Bangalore, April 24: For Indian science, this will be a search without a parallel.
The Union government and science academies will scout for women scientists who will act as role models ' like Marie Curie or Rosalind Franklin ' to younger women keen to pursue careers in science.
The government and academies believe that the portrayal of success stories will help reverse the trend of women branching off to other fields or abruptly calling off their scientific pursuits.
There will be incentives, too, in the form of fellowships and support systems at workplaces to project science as an attractive career for women.
The thinking to encourage more women to take up science was prompted by a report of the Indian National Science Academy (Insa). The report threw up several disturbing facts. The study points out the limited access of women in science-related careers as well as the 'glass ceiling' in their profession.
The report shows that there has been a marked increase in women preferring commerce and arts to science in universities. Most women who qualify to study science either take up teaching jobs or faculty positions in institutions.
In most IITs, the number of female students is less than 10 per cent of the total, agriculture and technical universities have less than 20 per cent.
None of the 42 laboratories of the Council for Scientific and Industrial Research (CSIR) is headed by a woman. The same is true for the Defence Research and Development Organisation (DRDO).
The departments of science and technology and biotechnology and Indian Council of Agricultural Research (ICAR) each have one facility headed by a woman. None of the secretaries of departments dealing with research and development are held by women. The posts of director-general of CSIR and president of Insa have always been held by men.
'We need a group of role models who will double up as counsellors as well. Science is very demanding and only women living on campuses can survive (the competition),' Vinitha Sharma, the director of science and society in the department of science and technology, New Delhi, said.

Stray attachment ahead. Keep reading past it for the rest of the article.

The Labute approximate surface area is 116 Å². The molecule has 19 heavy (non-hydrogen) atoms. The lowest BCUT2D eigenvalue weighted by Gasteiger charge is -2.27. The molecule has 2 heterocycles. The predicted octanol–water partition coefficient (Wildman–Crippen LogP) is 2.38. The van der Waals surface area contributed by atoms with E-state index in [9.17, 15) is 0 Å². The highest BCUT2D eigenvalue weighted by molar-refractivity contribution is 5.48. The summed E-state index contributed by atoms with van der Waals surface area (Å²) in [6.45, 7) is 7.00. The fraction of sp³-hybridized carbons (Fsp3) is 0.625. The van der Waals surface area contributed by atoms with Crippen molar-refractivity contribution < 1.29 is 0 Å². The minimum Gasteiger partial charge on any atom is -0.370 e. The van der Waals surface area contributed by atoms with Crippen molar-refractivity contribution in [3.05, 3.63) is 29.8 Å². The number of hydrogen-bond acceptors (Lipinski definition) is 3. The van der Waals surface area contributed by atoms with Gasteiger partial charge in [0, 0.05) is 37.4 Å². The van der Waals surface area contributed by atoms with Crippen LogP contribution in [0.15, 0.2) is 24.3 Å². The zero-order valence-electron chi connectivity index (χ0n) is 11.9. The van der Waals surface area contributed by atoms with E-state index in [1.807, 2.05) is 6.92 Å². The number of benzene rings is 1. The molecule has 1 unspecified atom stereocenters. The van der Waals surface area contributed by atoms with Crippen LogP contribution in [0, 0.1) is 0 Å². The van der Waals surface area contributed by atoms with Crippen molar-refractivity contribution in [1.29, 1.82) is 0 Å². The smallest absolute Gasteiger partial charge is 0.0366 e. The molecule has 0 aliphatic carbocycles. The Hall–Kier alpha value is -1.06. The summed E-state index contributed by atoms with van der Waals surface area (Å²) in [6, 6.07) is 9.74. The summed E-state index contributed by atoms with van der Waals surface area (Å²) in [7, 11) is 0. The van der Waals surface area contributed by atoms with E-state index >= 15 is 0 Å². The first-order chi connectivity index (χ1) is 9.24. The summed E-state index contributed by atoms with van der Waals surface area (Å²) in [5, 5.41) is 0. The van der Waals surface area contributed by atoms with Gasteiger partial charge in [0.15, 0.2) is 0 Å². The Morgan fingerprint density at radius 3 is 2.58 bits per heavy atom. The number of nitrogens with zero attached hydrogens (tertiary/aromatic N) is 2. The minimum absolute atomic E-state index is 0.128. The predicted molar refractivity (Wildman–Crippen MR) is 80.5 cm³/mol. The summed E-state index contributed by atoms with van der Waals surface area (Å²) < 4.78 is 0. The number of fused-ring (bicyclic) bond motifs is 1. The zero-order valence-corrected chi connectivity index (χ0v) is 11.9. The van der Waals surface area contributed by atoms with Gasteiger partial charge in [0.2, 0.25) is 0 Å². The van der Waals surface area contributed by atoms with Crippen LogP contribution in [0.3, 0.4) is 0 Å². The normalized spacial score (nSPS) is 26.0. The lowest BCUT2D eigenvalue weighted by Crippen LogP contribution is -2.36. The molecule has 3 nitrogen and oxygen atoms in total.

'The societal pressures and those within the institution mount just as a woman's careers takes off (at the post-doctorate level). So, renowned scientists can talk to youngsters on how to manage a career and family. Women should be offered flexi-time and the option to return to Science with three-five year breaks,' Sharma said.
According to Professor Rohini Godbole at the Centre for High Energy Physics in Bangalore's Indian Institute of Science, the Insa will shortly invite women fellows of the academy to talk on science as a career for women. 'We plan to distribute literature on renowned, yet unsung women scientists'. I think the R&D organisations must allow young couples to work and live on the same campus.'
'In most cases, women are forced to quit and move on because the husbands are employed elsewhere,' Godbole, a member of the INA team that put together the report on 'Science Career for Indian Women,' said.
So far, only eight women have bagged the Shanti Swarup Bhatnagar Prize between 1958 and 2003. Most of them have won in medicine, but none in Physics, Engineering and Earth Science, Godbole said.
The Prime Minister's Science Advisory Council, headed by Professor C.N.R. Rao, is also planning changes in the administration in order to encourage more women to take up science. 'We are going to take up structural changes in many organisations to facilitate more women to work in them. In some of them, there have been no recruitments for the last 20 years. These are organisations with big budgets, but have administrative procedures that are archaic,' Rao said.
In October 2005, the issue of high attrition among women scientists will be also discussed at an international conference in Bangalore. 'We are going to ask for flexi-time options and accommodation on campus along with an increase in the number of fellowships for women,' Kaiser Jamil, the vice-president of Third World Organisation of Women Scientists, Trieste, Italy, said.